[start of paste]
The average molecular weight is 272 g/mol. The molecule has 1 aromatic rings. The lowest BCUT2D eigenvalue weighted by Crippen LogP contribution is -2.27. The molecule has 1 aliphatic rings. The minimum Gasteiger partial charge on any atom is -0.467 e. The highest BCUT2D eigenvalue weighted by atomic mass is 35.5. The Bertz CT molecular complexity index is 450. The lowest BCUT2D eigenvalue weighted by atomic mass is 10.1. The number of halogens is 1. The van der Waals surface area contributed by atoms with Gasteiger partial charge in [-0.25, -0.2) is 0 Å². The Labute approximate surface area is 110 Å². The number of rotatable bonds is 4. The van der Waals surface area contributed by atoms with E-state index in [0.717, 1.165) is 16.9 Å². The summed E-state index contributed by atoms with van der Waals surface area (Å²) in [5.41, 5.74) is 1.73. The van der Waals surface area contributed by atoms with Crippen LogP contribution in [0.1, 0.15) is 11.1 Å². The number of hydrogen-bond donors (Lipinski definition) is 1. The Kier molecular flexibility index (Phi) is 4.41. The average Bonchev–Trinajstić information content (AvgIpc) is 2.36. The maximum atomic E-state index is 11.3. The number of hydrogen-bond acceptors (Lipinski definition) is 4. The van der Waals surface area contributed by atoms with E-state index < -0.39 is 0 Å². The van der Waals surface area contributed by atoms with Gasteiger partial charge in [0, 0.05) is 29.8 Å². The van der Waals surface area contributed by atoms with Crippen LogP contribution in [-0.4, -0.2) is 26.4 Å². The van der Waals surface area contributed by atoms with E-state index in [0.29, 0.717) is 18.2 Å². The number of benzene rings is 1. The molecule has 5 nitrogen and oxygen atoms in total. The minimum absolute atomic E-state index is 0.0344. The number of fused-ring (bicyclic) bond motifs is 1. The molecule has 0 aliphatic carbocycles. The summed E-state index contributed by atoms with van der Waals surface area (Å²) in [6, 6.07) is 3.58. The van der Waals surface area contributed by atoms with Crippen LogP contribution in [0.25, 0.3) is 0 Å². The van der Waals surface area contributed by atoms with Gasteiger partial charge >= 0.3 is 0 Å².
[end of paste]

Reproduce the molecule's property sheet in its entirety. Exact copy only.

The average molecular weight is 272 g/mol. The molecule has 1 aromatic rings. The lowest BCUT2D eigenvalue weighted by Crippen LogP contribution is -2.27. The molecule has 1 aliphatic rings. The minimum Gasteiger partial charge on any atom is -0.467 e. The highest BCUT2D eigenvalue weighted by atomic mass is 35.5. The Bertz CT molecular complexity index is 450. The lowest BCUT2D eigenvalue weighted by atomic mass is 10.1. The number of halogens is 1. The van der Waals surface area contributed by atoms with Gasteiger partial charge in [-0.25, -0.2) is 0 Å². The Labute approximate surface area is 110 Å². The number of rotatable bonds is 4. The van der Waals surface area contributed by atoms with E-state index in [0.717, 1.165) is 16.9 Å². The summed E-state index contributed by atoms with van der Waals surface area (Å²) in [5.41, 5.74) is 1.73. The van der Waals surface area contributed by atoms with Crippen LogP contribution in [0.1, 0.15) is 11.1 Å². The number of hydrogen-bond donors (Lipinski definition) is 1. The Kier molecular flexibility index (Phi) is 4.41. The average Bonchev–Trinajstić information content (AvgIpc) is 2.36. The maximum atomic E-state index is 11.3. The number of hydrogen-bond acceptors (Lipinski definition) is 4. The van der Waals surface area contributed by atoms with E-state index < -0.39 is 0 Å². The van der Waals surface area contributed by atoms with Gasteiger partial charge in [0, 0.05) is 29.8 Å². The van der Waals surface area contributed by atoms with Crippen LogP contribution in [-0.4, -0.2) is 26.4 Å². The van der Waals surface area contributed by atoms with E-state index in [0.29, 0.717) is 18.2 Å². The number of benzene rings is 1. The molecule has 5 nitrogen and oxygen atoms in total. The minimum absolute atomic E-state index is 0.0344. The number of fused-ring (bicyclic) bond motifs is 1. The molecule has 0 aliphatic carbocycles. The summed E-state index contributed by atoms with van der Waals surface area (Å²) in [6, 6.07) is 3.58. The van der Waals surface area contributed by atoms with Crippen LogP contribution in [0.25, 0.3) is 0 Å². The van der Waals surface area contributed by atoms with Gasteiger partial charge >= 0.3 is 0 Å².